The coronavirus pandemic strikes at some of the central features of urban living. The disease has taken a heavy toll on major cities like New York City, Madrid, and Sao Paulo, and efforts to stop its spread with lockdowns and social distancing raise questions about the density of human activity and interaction that have long drawn people to cities. Now growing numbers of people in the United States and United Kingdom are looking to move or have already done so, and many have changed their criteria for deciding where to live, according to new research from the Oliver Wyman Forum.
A survey of 1,100 Americans found that two percent of respondents have permanently or temporarily relocated because of COVID-19, while another 14 percent are planning to relocate or leaning toward doing so. Affluent respondents were the most mobile, as three percent of respondents with incomes of more than $120,000 have already relocated. Urban residents, renters, and younger respondents were the most likely to be planning or considering a move.
In the UK, one percent of respondents said they have permanently or temporarily relocated due to the coronavirus, while another 10 percent were planning to or leaning toward relocating. Urbanites, renters, and younger respondents were also the most likely to be planning or considering a relocation.
Mobility has long been a feature of American life, but it has trended lower in recent decades. The percentage of Americans who move has halved since the mid-1980s, to 9.8 percent in 2019, according to the Census Bureau. Yet certain factors can spark significant change. The moving rate jumped above 20 percent in the early 1980s, when a severe recession sparked migration from the industrial Rust Belt of the Midwest and Northeast to fast-growing Southern and Southwestern states. Mobility has been lower historically in the UK but people have been leaving urban areas for rural areas in recent years, with London losing just over one percent of its population in the year to mid-2018.
It’s not yet clear if the coronavirus will produce a similar inflection, but it has led people to rethink their priorities. Our survey found that 20 percent of American respondents, and 30 percent of those living in urban areas, have changed their criteria for where to live because of the pandemic. Access to quality healthcare was the most important factor, cited by 45 percent of respondents, followed by lower population density and the availability of essential services and amenities.
Only 10 percent of British respondents said they had changed their criteria for where to live. They didn’t rank healthcare as highly, perhaps because of universal coverage under the country’s National Health Service. Instead they cited a preference for lower population density, the availability of essential services, and proximity to family and friends.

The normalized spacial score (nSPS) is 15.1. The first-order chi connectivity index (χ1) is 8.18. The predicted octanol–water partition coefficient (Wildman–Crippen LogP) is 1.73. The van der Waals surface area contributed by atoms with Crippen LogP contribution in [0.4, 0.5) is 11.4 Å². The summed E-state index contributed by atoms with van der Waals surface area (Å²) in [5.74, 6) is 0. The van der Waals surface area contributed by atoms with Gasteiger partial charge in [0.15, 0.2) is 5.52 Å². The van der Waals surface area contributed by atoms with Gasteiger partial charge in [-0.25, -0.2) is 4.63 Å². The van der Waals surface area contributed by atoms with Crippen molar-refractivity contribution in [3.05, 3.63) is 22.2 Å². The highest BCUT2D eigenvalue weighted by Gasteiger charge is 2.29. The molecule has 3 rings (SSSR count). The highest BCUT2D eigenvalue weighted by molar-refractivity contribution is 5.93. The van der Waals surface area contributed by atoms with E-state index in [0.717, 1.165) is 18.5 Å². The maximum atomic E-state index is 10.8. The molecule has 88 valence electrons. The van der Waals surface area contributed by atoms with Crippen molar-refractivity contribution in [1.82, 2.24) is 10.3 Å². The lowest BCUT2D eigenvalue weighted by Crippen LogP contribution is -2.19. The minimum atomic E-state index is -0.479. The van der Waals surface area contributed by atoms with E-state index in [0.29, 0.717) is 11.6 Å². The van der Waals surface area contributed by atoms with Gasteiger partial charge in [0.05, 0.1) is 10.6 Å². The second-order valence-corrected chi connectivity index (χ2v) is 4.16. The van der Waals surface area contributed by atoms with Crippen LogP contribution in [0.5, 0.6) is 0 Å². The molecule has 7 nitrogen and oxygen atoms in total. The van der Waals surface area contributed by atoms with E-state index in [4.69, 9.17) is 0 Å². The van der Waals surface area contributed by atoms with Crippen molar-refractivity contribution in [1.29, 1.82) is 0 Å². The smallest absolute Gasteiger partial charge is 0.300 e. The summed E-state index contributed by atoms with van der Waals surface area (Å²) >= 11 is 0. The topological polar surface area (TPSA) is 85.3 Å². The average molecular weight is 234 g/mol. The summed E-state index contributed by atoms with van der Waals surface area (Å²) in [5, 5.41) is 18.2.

Concerns about density could favor small and mid-sized cities over big metropolises. It’s noteworthy that US metropolitan areas of one million to five million residents grew their populations at more than twice the rate of larger cities between 2000 and 2010, according to Census Bureau data.
The health crisis has also caused people to reassess their views about the use of technology and artificial intelligence (AI) in city services. Nearly a third of American respondents said their attitude toward those technologies had turned more positive because of the pandemic, twice the number who regarded them more negatively. Positive attitudes were strongest among managerial workers, city dwellers, and people who have increased their remote working during the crisis, and lowest among manual laborers, small business owners, office/administrative staff, and those who can’t work remotely.
The coronavirus has changed peoples’ attitudes and behaviors in other ways that could erode the attraction of urban living. Roughly a third of US respondents who commuted by bus, subway, or commuter train prior to the health crisis say they will be less willing to use those modes of transportation once stay-at-home orders are lifted, according to our survey. And nearly two thirds of Americans who have been working remotely during the crisis said they probably or definitely would do so more often even after stay-at-home orders are lifted. Many companies, meanwhile, are already reconsidering their need for big-city office space.
De-urbanization is not inevitable. Predictions of the demise of New York City after the terrorist attacks of September 11, 2001, proved wide of the mark as employment, real estate prices, and tourism quickly rebounded in the Big Apple. Yet city leaders face a stark challenge. If they don’t address residents’ concerns about healthcare, transit, and jobs, they risk seeing today’s anxieties harden into long-term decline.